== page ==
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New Robocall Rules Let FCC Crackdown on Texts and Overseas Callers

After an alarming 35000 cases of complaints about robocall circumstances were reported within only six months in the United States, it appears that cybercrime is on the rise. For several years now, Americans have been recipient of fraudulent robocall cases. The origin of these robocall cases has not been only within the United States, but also from foreign countries. People have been conned over the phone through these robocall cases and even texts. The situation presents a new level of cybercrime.

It is now apparent to everyone that as technology advances day in day out so does the wittiness of cybercriminals, including robocalls. The Federal Communications Commission (FCC) has been in the spotlight for failing to at least do something about robocall scams from outside the country. To the populace, it appeared as if FCC group was playing the politics of ostrich with robocall issues; burying their head in the sand and assume the danger has gone away. But as an assurance, the FCC has finally come clear on subject of robocall cases.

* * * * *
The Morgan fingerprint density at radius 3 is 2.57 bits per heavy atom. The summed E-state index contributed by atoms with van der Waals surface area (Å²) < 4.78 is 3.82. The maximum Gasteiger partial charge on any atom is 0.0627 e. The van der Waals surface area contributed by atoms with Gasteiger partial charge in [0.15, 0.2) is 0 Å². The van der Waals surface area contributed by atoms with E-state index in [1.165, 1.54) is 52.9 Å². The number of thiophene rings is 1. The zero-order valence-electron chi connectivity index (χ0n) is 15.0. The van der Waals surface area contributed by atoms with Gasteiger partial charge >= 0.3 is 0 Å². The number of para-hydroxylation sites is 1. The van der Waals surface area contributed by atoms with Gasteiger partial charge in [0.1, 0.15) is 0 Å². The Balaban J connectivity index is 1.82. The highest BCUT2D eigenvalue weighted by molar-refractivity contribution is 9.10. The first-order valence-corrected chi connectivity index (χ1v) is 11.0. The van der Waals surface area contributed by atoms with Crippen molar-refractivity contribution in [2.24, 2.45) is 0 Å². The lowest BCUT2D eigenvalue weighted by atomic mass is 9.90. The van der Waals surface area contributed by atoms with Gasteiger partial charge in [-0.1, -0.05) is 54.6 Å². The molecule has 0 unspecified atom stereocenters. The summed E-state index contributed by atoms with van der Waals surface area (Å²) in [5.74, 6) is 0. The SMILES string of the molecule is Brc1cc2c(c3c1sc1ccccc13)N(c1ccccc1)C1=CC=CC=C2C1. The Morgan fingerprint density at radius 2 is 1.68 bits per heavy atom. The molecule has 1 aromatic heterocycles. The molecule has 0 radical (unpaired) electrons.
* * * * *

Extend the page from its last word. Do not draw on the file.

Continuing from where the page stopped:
New FCC Regulations On Robocall Cases

Currently, a set of new rules is in place. These rules are aimed at expanding the jurisdiction of the FCC on these matters of robocall cases. Since it is technically impossible for the FCC to come up with a robocall blocker, it would be much easier if the commission is let loose to handle the robocall perpetrators.